CAMBRIDGE, England -- With a new British prime minister poised to take office from the end of July, the outcome of the country's decision to leave the European Union (EU) following the June 2016 "Brexit" referendum remains unpredictable. Will a cooperative, "soft Brexit" deal with Europe be arranged by the currently agreed deadline of Oct. 31, or will it conclude with a "hard Brexit," which some claim will deal a blow to the British economy.
To find out the thoughts and feelings of those in the background of these talks, the people of the U.K., the Mainichi Shimbun sat down with noted individuals in the country's academic and political fields.
Today's interview, the first in a series, is with professor Robert Tombs, of the University of Cambridge, who specializes in 19th century French political history and culture, as well as its relationship with Britain leading up to the present day. He supports the decision to leave the EU.
When asked about his reservations regarding the U.K.'s membership of the EU, he answered, "I have always been suspicious of the European project because of its clear, undemocratic element."
"Our trade with the EU has been diminishing in importance for 20 years. Our trade with the rest of the world has been growing. The EU, at least its defenders believe, has to become more of a federation.
"We're not in the Euro, of course. No one suggests we should be. There is no support in this country, really, for membership of a European federation. Therefore, I think it's simply logical that we should renegotiate our relationship with Europe.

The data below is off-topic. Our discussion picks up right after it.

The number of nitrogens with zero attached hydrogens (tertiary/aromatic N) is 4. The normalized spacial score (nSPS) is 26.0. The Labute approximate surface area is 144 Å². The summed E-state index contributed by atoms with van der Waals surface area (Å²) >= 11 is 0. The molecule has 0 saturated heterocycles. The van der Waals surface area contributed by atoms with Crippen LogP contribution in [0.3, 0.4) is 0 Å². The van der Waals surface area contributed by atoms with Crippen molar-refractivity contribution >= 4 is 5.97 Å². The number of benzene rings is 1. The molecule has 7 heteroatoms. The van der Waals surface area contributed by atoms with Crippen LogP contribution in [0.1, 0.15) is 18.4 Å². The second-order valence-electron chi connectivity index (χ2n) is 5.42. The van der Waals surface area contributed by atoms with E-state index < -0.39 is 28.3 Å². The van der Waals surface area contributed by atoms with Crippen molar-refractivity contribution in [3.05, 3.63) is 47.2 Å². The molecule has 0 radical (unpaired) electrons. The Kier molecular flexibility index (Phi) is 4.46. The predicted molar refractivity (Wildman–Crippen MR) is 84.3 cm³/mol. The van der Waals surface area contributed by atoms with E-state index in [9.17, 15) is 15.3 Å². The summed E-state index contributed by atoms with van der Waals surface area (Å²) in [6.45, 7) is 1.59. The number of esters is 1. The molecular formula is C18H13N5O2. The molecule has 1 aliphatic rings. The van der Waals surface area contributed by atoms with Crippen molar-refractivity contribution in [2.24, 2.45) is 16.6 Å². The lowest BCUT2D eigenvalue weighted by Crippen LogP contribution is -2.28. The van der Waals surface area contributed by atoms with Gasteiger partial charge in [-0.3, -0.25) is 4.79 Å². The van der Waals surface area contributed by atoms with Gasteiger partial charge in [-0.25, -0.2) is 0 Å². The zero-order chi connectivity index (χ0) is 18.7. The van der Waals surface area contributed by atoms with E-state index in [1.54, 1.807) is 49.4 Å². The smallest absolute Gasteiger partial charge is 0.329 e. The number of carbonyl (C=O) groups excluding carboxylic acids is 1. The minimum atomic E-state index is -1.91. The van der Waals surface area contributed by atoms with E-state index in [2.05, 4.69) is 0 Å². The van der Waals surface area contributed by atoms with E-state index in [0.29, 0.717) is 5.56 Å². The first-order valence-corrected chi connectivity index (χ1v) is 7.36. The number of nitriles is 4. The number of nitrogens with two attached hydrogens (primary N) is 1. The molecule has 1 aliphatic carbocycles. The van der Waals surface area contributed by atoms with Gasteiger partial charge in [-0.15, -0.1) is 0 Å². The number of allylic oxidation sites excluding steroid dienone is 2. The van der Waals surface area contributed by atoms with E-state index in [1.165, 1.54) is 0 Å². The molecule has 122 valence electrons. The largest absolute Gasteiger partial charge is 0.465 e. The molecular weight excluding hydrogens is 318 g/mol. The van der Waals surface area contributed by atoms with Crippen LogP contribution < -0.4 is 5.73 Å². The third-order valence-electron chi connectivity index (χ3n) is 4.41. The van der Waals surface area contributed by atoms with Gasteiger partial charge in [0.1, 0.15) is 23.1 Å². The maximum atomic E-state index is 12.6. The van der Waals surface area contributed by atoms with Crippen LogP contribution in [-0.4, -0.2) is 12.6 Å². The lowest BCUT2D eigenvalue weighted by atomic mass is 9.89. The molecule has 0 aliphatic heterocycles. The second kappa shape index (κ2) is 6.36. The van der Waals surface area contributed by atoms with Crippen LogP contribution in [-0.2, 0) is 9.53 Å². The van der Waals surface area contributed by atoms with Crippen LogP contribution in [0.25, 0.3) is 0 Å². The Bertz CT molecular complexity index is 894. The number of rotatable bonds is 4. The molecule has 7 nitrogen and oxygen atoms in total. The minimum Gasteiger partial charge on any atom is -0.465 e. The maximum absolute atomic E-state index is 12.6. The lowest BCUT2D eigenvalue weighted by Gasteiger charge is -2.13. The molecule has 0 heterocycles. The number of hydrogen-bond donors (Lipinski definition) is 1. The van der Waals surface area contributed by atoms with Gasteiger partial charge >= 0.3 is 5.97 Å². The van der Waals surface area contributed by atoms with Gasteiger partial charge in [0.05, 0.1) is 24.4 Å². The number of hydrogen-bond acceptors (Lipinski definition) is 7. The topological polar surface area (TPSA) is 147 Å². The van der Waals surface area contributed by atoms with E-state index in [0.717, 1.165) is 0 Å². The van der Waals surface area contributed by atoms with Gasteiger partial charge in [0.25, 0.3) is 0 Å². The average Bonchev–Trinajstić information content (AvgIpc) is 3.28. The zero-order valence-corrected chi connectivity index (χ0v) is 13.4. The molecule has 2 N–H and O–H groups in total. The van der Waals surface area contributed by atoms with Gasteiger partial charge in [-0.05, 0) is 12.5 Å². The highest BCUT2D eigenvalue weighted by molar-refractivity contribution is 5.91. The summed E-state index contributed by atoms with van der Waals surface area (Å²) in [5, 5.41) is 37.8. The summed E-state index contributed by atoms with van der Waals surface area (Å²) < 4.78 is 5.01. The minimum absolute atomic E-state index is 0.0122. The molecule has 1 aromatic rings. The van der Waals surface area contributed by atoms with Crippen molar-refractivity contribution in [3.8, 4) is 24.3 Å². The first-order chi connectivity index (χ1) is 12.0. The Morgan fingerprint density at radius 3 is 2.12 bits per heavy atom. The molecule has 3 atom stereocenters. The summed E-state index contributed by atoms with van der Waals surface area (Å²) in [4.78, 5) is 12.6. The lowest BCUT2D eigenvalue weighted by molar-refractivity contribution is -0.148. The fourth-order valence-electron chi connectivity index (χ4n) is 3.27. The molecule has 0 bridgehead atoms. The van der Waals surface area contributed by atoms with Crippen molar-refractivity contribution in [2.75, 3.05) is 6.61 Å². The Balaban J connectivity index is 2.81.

"I think to find that most members of parliament and most senior civil servants are opposed to carrying out a democratic vote (the decision to leave from the 2016 referendum) is quite a shock.
"I don't think this is a (uniquely) British phenomenon, and some political scientists have written about this as one of the consequences of EU membership, in that politicians and civil servants look outside their own country.
"They look to EU institutions, they look to their colleagues in other countries for policies, for approval, and they find their own citizens and their own voters often rather a nuisance. And therefore it limits political choice. And I think that makes many people more and more impatient, frustrated.
"The historical question is very interesting and I think one could take two rather polarized views.
"One would be to say that this proves that Britain is unique. And indeed both sides of the argument tend to say that. So, some people who are in favor of leave say we have a long tradition of democracy, our legal system is different, etc.